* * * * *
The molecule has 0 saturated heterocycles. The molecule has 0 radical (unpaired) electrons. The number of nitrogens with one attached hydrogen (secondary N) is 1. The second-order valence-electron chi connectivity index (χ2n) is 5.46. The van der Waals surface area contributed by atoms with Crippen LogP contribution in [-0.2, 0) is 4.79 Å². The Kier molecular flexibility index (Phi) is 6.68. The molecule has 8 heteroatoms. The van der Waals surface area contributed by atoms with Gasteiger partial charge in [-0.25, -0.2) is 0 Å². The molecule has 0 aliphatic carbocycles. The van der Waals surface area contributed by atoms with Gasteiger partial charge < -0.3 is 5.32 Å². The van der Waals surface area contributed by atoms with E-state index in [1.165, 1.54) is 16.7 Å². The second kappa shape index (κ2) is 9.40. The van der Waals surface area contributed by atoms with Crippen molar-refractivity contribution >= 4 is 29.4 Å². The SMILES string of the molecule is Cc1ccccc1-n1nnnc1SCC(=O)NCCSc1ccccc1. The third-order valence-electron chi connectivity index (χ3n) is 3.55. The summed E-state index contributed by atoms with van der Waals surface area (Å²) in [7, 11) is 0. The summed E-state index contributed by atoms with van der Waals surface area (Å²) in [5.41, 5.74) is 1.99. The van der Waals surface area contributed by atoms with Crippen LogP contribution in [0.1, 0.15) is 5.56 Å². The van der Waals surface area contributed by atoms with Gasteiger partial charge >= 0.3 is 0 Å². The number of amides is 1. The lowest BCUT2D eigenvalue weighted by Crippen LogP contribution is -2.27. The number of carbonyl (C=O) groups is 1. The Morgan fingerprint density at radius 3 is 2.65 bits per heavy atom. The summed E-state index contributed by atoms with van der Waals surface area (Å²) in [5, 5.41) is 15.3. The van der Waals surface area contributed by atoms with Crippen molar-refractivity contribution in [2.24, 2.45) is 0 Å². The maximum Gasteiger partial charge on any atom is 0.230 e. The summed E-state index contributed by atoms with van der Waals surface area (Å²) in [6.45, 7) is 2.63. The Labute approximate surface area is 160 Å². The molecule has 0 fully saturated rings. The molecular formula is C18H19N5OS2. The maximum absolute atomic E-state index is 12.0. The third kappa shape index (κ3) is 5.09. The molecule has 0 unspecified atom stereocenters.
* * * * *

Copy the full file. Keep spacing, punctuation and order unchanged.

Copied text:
The molecule has 0 saturated heterocycles. The molecule has 0 radical (unpaired) electrons. The number of nitrogens with one attached hydrogen (secondary N) is 1. The second-order valence-electron chi connectivity index (χ2n) is 5.46. The van der Waals surface area contributed by atoms with Crippen LogP contribution in [-0.2, 0) is 4.79 Å². The Kier molecular flexibility index (Phi) is 6.68. The molecule has 8 heteroatoms. The van der Waals surface area contributed by atoms with Gasteiger partial charge in [-0.25, -0.2) is 0 Å². The molecule has 0 aliphatic carbocycles. The van der Waals surface area contributed by atoms with Gasteiger partial charge < -0.3 is 5.32 Å². The van der Waals surface area contributed by atoms with E-state index in [1.165, 1.54) is 16.7 Å². The second kappa shape index (κ2) is 9.40. The van der Waals surface area contributed by atoms with Crippen molar-refractivity contribution >= 4 is 29.4 Å². The SMILES string of the molecule is Cc1ccccc1-n1nnnc1SCC(=O)NCCSc1ccccc1. The third-order valence-electron chi connectivity index (χ3n) is 3.55. The summed E-state index contributed by atoms with van der Waals surface area (Å²) in [7, 11) is 0. The summed E-state index contributed by atoms with van der Waals surface area (Å²) in [5.41, 5.74) is 1.99. The van der Waals surface area contributed by atoms with Crippen LogP contribution in [0.1, 0.15) is 5.56 Å². The van der Waals surface area contributed by atoms with Gasteiger partial charge >= 0.3 is 0 Å². The number of amides is 1. The lowest BCUT2D eigenvalue weighted by Crippen LogP contribution is -2.27. The number of carbonyl (C=O) groups is 1. The Morgan fingerprint density at radius 3 is 2.65 bits per heavy atom. The summed E-state index contributed by atoms with van der Waals surface area (Å²) in [5, 5.41) is 15.3. The van der Waals surface area contributed by atoms with Crippen molar-refractivity contribution in [2.24, 2.45) is 0 Å². The maximum Gasteiger partial charge on any atom is 0.230 e. The summed E-state index contributed by atoms with van der Waals surface area (Å²) in [6.45, 7) is 2.63. The Labute approximate surface area is 160 Å². The molecule has 0 fully saturated rings. The molecular formula is C18H19N5OS2. The maximum absolute atomic E-state index is 12.0. The third kappa shape index (κ3) is 5.09. The molecule has 0 unspecified atom stereocenters.